Sunday, April 19, 2009

The Tea Party And Term Limits

The Tea Party and Term Limits

Those who work at the Capitol on a regular basis become rather accustomed to the large number of groups that hold presentations or demonstrations in support of various issues. However, last week, I think a lot of people were caught off guard by the size of the group that showed up to demonstrate against big government spending. Somewhere in the area of 5,000 people took time out of their busy days to attend the event and I believe their message made a difference.

The very next day, state Representative Mike Reynolds pointed to the group's attendance as a reason the Representatives should support an anti-tax proposal the he was introducing. Reynold's anti-tax measure was subsequently approved by an overwhelming bipartisan vote.

Hopefully this is just a small first step as the people attempt to reassert a sense of fiscal discipline over government. I am very excited to see the people's involvement and certainly hope it will continue.

Another exciting event last week was the final passage of Senate Joint Resolution 12, a resolution for term limits for all statewide elected officials. The passage of the resolution will allow the people to vote on the proposed policy at the next general election.

More than 15 years ago, the people decided overwhelmingly to limit the number of years a state legislator can serve because they believe elected officials should be servants. Voters want their leaders to make sacrifices to serve the people and then go and live under the laws they helped enact. Prior to legislative term limits, many career politicians were part of an elite class who made their life in politics. I believe that the people of Oklahoma want their leaders to be citizen legislators who stay in touch with the real world and who are not just building personal political empires.

Now, with the affirmative vote of the people, we will be able to bring this concept full circle. By placing limits on the terms of statewide officials, we will be declaring that there are no positions in state government where a politician can build his own political empire that will last for years.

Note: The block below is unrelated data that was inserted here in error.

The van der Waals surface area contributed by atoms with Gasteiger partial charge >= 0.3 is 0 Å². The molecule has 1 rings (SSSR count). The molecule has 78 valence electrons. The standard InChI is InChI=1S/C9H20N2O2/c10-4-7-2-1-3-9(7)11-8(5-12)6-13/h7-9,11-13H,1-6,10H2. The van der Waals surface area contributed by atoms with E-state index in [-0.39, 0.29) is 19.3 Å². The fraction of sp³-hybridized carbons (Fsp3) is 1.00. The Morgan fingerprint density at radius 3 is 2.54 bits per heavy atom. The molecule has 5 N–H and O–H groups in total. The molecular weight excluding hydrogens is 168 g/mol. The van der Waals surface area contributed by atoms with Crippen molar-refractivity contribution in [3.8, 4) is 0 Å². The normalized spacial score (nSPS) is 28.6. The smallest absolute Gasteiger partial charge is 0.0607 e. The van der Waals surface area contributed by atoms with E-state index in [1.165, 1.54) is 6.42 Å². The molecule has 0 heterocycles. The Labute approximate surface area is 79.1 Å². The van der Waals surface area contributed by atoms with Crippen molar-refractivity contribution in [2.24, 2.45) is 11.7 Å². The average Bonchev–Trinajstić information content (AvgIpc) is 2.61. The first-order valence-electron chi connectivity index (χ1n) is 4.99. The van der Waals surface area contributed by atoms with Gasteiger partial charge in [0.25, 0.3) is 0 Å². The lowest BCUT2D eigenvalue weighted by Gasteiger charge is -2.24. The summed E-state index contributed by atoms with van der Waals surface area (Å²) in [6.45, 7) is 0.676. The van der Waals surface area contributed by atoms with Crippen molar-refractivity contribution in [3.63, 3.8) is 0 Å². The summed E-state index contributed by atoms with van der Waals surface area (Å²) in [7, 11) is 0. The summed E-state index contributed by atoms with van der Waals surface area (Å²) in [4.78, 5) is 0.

I enjoyed to opportunity to serve as the House author of this resolution but I recognize that passage only came about with the support of the leadership of the Oklahoma House of Representatives and the Senate and the hard work of other proponents of this idea, including the two citizen groups, Oklahomans for Responsible Growth and Americans for Prosperity.

The two other legislative members who were also responsible for the passage of the resolution were State Senator Randy Brogdon and former State Representative Trebor Worthen. It was Rep. Worthen who conceived the idea and first introduced it in 2005. Worthen invested a tremendous effort in paving the way for the approval of the resolution and did the groundwork necessary to eventually get it passed. Brogdon supported Worthen as the champion of the bill in the Senate.

Last year, Worthen decided not to seek reelection. Following his departure, I was privileged to step in as the House author of the effort and look forward to seeing the results of the vote on election day.

1 comment:

Blogmaster said...

Lets get rid of the retirement thing to. Pass around the privilege of serving and keep it volunteer.
And why not limit lawyers to the percentage they are in the population. Stupid letting them write bill that profit them and their clients.